The files credited to BJF on this system comprise the first hypertext thesis. The subject of this thesis is the writing of Graham Swift, a young British novelist whose book, Waterland, is taught as part of English 32 at Brown University. The initial thesis was to show progression in the works of this one author. By looking at Graham Swift's collection of short stories and his four published novels I hoped to see a pattern of evolution and maturation over time. I proved my thesis in a number of ways, but the end product does not necessarily demonstrate this proof. Instead, what you will find on Intermedia is a large body of materials that deal with Swift's writing. These materials may be approached by the user in any one of a number of ways, only some of which definitively prove my thesis to be true. The reason for this lack of a clear path through my work is connected to my implementation of hypertext as a learning tool, and not a teaching tool.
The traditional English undergraduate thesis begins by making an assertion, usually about a narrow or limiting aspect of an author's work, which is then defended or proven over the course of about fifty pages. As I worked on my hypertext thesis, people would often ask me, "How many pages do you have?" I found this to be a confounding question, as I had no clear answer. I knew that I had written X number of pages, but the actual page length of my work in finished form is impossible to determine. The reason for this lies in the definition of hypertext itself. At its simplest, this was stated by Theodor Nelson in the early 1960's as "non-sequential writing." Along these same lines, Intermedia involves non-sequential reading. As a result there is no beginning or ending point for my thesis. My work is broken down into roughly sixty discrete units that can be read in any order the user desires.
The organizing structure of my work is very simple. There are two main entry points. The first is called G. Swift OV and provides direct access to overviews of Swift's major works, an overview of book reviews about Swift, some general material about literary techniques (created by other authors), and access to a number of papers written by me that have no direct connection to any one particular work of Swift's. The other entry point, WATERLAND OV is at a lower level than the first. It was created by Professor Landow, and then modified by me. This is the entry point best suited to students in English 32, who study only Waterland . There are a number of short essays written by me that are linked to this overview, and there are also a number of links made back to the top-level G.Swift OV as well as to overviews of Swift's other books.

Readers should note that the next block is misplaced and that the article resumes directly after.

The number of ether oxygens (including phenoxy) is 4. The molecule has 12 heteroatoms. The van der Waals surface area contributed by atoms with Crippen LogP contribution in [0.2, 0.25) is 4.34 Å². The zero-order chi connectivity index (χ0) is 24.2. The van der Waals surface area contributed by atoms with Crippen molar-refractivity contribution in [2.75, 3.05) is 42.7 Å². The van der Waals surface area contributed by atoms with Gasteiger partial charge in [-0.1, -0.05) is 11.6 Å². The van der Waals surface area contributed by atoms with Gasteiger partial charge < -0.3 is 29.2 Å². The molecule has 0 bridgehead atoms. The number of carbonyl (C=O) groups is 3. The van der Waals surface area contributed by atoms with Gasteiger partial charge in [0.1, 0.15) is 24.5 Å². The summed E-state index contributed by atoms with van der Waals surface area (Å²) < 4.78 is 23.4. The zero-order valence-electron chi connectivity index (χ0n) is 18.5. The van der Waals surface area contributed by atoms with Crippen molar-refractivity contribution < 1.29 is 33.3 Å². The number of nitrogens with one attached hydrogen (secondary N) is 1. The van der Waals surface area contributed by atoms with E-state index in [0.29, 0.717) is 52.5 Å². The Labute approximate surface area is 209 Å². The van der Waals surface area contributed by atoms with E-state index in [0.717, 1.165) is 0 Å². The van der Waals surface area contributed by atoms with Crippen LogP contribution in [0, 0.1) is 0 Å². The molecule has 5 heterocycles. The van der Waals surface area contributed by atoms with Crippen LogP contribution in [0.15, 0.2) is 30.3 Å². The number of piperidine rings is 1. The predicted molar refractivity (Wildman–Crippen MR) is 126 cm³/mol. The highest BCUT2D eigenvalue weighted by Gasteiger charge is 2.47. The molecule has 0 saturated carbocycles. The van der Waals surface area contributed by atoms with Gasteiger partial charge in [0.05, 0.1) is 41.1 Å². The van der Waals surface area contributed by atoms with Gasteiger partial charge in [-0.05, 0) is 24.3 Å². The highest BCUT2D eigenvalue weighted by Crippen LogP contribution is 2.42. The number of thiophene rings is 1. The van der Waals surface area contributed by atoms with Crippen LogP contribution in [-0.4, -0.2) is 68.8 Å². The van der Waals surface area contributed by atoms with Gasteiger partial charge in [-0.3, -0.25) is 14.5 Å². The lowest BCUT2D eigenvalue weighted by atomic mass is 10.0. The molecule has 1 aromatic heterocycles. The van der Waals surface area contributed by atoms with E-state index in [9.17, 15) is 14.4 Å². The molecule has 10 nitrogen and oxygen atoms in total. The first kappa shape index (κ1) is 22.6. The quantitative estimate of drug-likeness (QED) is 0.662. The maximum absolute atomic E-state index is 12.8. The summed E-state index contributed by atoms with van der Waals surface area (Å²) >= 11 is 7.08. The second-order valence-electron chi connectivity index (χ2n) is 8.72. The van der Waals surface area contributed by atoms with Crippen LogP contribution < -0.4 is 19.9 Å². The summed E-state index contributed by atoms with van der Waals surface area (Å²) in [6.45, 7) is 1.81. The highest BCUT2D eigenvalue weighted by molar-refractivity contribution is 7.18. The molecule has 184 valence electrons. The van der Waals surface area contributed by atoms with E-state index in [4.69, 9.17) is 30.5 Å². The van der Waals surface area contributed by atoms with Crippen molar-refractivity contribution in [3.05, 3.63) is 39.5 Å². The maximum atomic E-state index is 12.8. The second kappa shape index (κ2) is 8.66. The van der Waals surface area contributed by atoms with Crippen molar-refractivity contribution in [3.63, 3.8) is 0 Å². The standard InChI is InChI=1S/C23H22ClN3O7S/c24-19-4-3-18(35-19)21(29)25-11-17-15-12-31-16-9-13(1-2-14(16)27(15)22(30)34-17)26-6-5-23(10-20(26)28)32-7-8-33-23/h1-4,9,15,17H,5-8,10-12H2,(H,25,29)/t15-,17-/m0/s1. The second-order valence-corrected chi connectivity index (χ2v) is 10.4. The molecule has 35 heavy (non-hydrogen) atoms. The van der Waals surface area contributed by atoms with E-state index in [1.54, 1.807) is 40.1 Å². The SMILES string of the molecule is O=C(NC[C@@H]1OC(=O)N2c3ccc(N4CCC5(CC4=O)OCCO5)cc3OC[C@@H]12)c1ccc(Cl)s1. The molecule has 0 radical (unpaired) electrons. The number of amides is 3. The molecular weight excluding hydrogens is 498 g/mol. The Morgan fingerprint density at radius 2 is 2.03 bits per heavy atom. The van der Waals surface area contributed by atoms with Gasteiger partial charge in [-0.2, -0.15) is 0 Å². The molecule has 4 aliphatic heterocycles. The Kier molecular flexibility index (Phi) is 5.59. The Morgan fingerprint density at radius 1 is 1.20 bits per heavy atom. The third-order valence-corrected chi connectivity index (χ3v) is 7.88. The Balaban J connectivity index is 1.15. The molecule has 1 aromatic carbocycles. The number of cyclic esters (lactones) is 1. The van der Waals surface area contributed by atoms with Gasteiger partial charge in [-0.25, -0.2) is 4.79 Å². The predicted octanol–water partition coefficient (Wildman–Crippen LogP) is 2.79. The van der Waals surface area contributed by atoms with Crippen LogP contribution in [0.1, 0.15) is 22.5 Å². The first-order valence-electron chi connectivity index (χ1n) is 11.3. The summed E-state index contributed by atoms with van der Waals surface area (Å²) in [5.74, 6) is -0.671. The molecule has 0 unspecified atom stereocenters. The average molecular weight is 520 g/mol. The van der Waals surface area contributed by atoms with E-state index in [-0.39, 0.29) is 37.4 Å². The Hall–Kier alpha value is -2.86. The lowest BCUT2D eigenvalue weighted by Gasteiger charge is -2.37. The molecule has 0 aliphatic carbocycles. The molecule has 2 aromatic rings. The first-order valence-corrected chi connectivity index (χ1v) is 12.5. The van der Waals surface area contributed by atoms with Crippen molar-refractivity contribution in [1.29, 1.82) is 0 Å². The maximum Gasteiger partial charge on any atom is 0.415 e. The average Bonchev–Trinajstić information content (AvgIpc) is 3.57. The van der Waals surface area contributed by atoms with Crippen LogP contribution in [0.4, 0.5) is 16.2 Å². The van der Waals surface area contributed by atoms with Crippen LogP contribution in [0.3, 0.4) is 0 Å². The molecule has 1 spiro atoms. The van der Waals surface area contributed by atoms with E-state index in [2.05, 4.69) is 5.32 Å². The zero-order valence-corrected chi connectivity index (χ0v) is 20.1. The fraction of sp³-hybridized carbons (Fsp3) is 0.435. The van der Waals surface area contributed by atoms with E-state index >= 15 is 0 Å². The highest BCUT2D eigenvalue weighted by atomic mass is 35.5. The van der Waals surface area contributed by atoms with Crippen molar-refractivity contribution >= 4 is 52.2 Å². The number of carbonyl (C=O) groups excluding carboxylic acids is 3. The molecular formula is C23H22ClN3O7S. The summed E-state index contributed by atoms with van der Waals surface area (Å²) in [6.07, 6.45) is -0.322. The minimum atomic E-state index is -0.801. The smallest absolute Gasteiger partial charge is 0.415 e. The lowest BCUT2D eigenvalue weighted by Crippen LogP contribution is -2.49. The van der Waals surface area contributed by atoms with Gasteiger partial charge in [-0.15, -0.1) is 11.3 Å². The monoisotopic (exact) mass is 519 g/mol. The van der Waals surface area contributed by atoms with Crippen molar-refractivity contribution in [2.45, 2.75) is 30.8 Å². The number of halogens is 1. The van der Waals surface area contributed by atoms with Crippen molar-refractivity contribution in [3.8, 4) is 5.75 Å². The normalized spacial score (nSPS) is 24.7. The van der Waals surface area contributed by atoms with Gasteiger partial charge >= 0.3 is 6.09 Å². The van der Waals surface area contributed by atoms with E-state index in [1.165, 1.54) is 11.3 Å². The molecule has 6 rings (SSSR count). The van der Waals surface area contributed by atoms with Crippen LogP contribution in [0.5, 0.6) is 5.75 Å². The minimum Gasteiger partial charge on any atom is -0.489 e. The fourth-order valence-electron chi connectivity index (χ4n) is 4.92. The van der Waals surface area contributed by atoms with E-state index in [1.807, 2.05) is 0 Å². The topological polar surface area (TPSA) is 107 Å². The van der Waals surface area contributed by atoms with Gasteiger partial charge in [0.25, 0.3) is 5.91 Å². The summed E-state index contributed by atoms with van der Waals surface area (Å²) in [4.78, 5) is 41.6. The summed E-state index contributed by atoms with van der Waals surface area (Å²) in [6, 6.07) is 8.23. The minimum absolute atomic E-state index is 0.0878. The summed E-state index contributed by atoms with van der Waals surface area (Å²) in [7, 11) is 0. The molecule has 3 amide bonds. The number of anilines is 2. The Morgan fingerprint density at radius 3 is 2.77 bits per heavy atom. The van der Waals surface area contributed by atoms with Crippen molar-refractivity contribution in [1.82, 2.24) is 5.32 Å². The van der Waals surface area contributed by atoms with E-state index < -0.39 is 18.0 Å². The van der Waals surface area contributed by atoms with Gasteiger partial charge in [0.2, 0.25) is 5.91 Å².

I began my work in September, 1988 with this structure in mind, using it as a guide for my work. I realized quite early that no erudite criticism of Swift existed, only numerous book reviews. While these book reviews are at times quoted in my work, I in no way treated them as literary criticism. The wide swings of opinion from one magazine reviewer to the next formed an interesting parallel to an aspect of Intermedia that I found much more useful to an understanding of how hypertext should function. When listening to a professor in class or reading a great work of criticism in the library, it is very easy to accept the arguments made as fact, precluding a broader view of the topic. Intermedia circumvents this by providing the student with summaries of critical arguments that can be directly compared to competing philosophies. This has the effect of removing the authoritative voice from the material, placing the emphasis instead on the student's ability to think critically and draw conclusions from opposing theories. Although the book reviews I provide are not all-encompassing, they do provide a number of different opinions on the relative successes and failures of each work. The effect is that no work is "deified," that is to say that no work is placed in an unassailable position of greatness. The student is encouraged to read the reviews, easily accessed since they reside within the system, and then to draw his or her own conclusions about the success of the work.